Moreover, enjoy the money that you earn .

  22. #47
    SitePoint Guru SG1's Avatar
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    Wink

    Quote Originally Posted by pergesu

    I suppose that when I'm home, I have a tendency to read a book for too long, talk to my cat, etc...
    Well yeah, I guess talking to your cat would be counterproductive


  23. #48
    SitePoint Enthusiast forumbulge's Avatar
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    Quote Originally Posted by seodevhead
    As a developer that has been working at home for over a year now, when I saw this thread and read many of the posts, I have to say I feel like a "kindred spirit" to those of you who know what it's like to feel "shut in" and jailed by your own home. While I love working at home, there are some big downers involved, some of which I have tried to cure for the past year with little luck.

    My biggest obstacle is going into trances at the computer... and most of the time I don't realize I do it. I have a horrible habit of coding, looking to the side and then going blank for a minute or more. This happen frequently throughout an hour's work. At the end of the day, I probably lose an hour's work from these blank outs. Maybe they are a good thing, who knows. But I never did this at offices.

    Before I worked at home, I would have considered my physical conditioning as "very good", as I went to the gym frequently and ate right. After a year of working at home, I would consider my physical shape borderline unacceptable and highly deteriorated. While this has more to do with my increased workload, there is something about working at home that drains you incredibly. I think it is the lack of scenery.

    My social life is non-existent to say the least and that is taking a major toll. I have aches and pains in my neck and my eyes fall victim to monitor strain. It hurts my eyes to go outside in the sun. All of this tends to produce a state of depression, which I am sure a lot of us home workers can relate too.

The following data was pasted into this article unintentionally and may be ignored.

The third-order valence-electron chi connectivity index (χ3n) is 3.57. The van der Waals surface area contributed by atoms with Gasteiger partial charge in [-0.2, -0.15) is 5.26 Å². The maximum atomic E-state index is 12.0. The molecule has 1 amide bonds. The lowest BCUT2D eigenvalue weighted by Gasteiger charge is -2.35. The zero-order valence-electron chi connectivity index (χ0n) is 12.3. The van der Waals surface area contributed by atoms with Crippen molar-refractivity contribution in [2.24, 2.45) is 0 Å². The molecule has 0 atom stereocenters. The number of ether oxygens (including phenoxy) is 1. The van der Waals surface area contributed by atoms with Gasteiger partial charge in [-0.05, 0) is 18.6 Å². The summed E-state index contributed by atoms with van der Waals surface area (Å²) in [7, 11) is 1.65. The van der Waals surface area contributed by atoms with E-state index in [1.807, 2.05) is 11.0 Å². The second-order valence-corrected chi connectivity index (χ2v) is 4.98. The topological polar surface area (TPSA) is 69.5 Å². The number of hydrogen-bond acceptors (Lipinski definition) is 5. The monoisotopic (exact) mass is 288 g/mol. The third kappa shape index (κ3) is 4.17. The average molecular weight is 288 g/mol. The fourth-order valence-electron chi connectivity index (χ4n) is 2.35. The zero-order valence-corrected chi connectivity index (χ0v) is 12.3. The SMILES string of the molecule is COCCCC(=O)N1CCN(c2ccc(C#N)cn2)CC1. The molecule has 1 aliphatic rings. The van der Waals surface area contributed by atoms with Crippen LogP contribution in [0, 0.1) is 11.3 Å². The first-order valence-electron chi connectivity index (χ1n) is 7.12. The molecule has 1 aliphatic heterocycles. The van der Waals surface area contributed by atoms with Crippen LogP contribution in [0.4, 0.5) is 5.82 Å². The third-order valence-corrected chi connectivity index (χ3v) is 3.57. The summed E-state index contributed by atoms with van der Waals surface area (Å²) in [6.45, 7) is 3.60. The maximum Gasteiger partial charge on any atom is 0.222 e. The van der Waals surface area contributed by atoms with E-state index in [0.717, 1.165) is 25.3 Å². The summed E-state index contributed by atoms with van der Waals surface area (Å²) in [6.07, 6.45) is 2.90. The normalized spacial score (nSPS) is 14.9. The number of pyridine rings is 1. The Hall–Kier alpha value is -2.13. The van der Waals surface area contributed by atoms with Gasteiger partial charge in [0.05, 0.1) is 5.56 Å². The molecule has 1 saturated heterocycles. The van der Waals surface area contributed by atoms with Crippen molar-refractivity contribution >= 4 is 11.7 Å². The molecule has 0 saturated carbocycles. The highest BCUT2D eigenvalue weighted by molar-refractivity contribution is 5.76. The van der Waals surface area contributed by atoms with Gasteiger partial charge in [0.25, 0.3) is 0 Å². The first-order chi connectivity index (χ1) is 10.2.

The worst part of it all, because I own my own business, whenever I do take a break and toss work a side for a day, or an hour or two and go "get away", I rarely have fun because I keep thinking I should be at home working and getting more done. And then it is at this time that I realize that I really don't get as much done as home as I make my mind believe, then it's a double dose of depression... if this makes any sense to you.

    I think the best tip I have read in here was getting a dog. I love dogs but have never had one in my life, and I think that if I did have one, it would really help break up my day and provide some breaks in such a heavily regimented routine. I always shower and get dressed after I wake up, which is a huge help. Maybe I need to run a TV in my home office during the day... perhaps that would help lift my spirits a bit.

    Well I guess I have some things to work on... but at least I know I'm not the only one here.
    This is pretty much me all over.
    I always thought that working at home would bring greater health benefits, and it can if you put in the work, but it seems most of us simply don't.
    I know I get too tied up in what I am doing, and I too feel that sense of guilt if I take a day off or even a few hours off during the day.

    I find there is no seperation of work and free time at home, as I constantly think of work even at night.

    I have a dog and cat and I cant say they are a magic cure. The grass is always greener on the other side, but dont jump into buying pets.. they are fantastic dont get me wrong, but they also require maintenance and $$.

    Great thread!
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  24. #49
    SitePoint Wizard Wolf_22's Avatar
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    Quote Originally Posted by SG1
    I'm not sure what it is but lately I'm feeling a bit confined in my home office. I'm not sure if other designers can relate, but I'm starting to feel the same ol, same ol when working at home. In order to break this habit, I'm going to go out for a walk or to a nearby starbucks or anything for that matter to just break the monotony from the daily routine of being a designer who works at home.

    Can anyone relate? If so, what do you do to break the monotny of working at home by yourself?
    You should be careful about some of this (working at home). I do it sometimes, and although I've handled it better than most (monotony), it becomes stressful and sometimes even depressing as it becomes your life at times. If I were you, I would try to do what some people have already said on here...

    Get out, get some coffee or go to a book store. Sometimes I get out and jog or walk. I even go to the park and or visit family when I get like this. One more thing... Try to get into reading books about things that you LIKE to read about, and not just books about something work related or whatever. See me? Good luck.

  25. #50
    SitePoint Wizard silver trophy linkin99's Avatar
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    I guess what I was trying to say is...have some fun. Integrate that into your work day somehow, or just have someone hypnotize you so that you believe your not bored or something.